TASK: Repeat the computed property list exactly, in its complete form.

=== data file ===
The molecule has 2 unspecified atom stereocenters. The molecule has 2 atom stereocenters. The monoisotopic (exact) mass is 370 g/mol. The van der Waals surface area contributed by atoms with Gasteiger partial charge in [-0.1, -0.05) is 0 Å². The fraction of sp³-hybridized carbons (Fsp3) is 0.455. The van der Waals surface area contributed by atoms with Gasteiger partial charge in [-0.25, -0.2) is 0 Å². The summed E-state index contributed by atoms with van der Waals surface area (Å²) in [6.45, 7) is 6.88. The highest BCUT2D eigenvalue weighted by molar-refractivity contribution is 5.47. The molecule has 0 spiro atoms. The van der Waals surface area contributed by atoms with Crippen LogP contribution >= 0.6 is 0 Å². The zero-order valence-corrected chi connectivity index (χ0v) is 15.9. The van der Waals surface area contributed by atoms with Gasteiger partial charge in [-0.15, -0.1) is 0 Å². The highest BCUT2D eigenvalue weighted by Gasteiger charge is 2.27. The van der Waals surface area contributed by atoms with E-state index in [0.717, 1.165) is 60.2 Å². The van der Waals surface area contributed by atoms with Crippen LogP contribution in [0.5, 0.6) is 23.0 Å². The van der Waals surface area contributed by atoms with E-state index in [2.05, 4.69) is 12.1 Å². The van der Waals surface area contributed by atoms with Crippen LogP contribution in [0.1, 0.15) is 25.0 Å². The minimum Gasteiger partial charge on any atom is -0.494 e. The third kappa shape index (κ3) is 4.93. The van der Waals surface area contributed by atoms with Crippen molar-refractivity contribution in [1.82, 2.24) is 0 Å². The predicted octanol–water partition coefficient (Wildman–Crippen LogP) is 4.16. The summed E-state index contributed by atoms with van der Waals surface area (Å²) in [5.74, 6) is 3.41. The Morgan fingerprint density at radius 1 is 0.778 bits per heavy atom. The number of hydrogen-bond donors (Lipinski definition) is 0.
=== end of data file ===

The molecule has 2 unspecified atom stereocenters. The molecule has 2 atom stereocenters. The monoisotopic (exact) mass is 370 g/mol. The van der Waals surface area contributed by atoms with Gasteiger partial charge in [-0.1, -0.05) is 0 Å². The fraction of sp³-hybridized carbons (Fsp3) is 0.455. The van der Waals surface area contributed by atoms with Gasteiger partial charge in [-0.25, -0.2) is 0 Å². The summed E-state index contributed by atoms with van der Waals surface area (Å²) in [6.45, 7) is 6.88. The highest BCUT2D eigenvalue weighted by molar-refractivity contribution is 5.47. The molecule has 0 spiro atoms. The van der Waals surface area contributed by atoms with Crippen LogP contribution >= 0.6 is 0 Å². The zero-order valence-corrected chi connectivity index (χ0v) is 15.9. The van der Waals surface area contributed by atoms with Gasteiger partial charge in [-0.15, -0.1) is 0 Å². The highest BCUT2D eigenvalue weighted by Gasteiger charge is 2.27. The van der Waals surface area contributed by atoms with E-state index in [0.717, 1.165) is 60.2 Å². The van der Waals surface area contributed by atoms with Crippen LogP contribution in [0.5, 0.6) is 23.0 Å². The van der Waals surface area contributed by atoms with E-state index in [2.05, 4.69) is 12.1 Å². The van der Waals surface area contributed by atoms with Crippen LogP contribution in [0.1, 0.15) is 25.0 Å². The minimum Gasteiger partial charge on any atom is -0.494 e. The third kappa shape index (κ3) is 4.93. The van der Waals surface area contributed by atoms with Crippen molar-refractivity contribution in [1.82, 2.24) is 0 Å². The predicted octanol–water partition coefficient (Wildman–Crippen LogP) is 4.16. The summed E-state index contributed by atoms with van der Waals surface area (Å²) in [5.74, 6) is 3.41. The Morgan fingerprint density at radius 1 is 0.778 bits per heavy atom. The number of hydrogen-bond donors (Lipinski definition) is 0.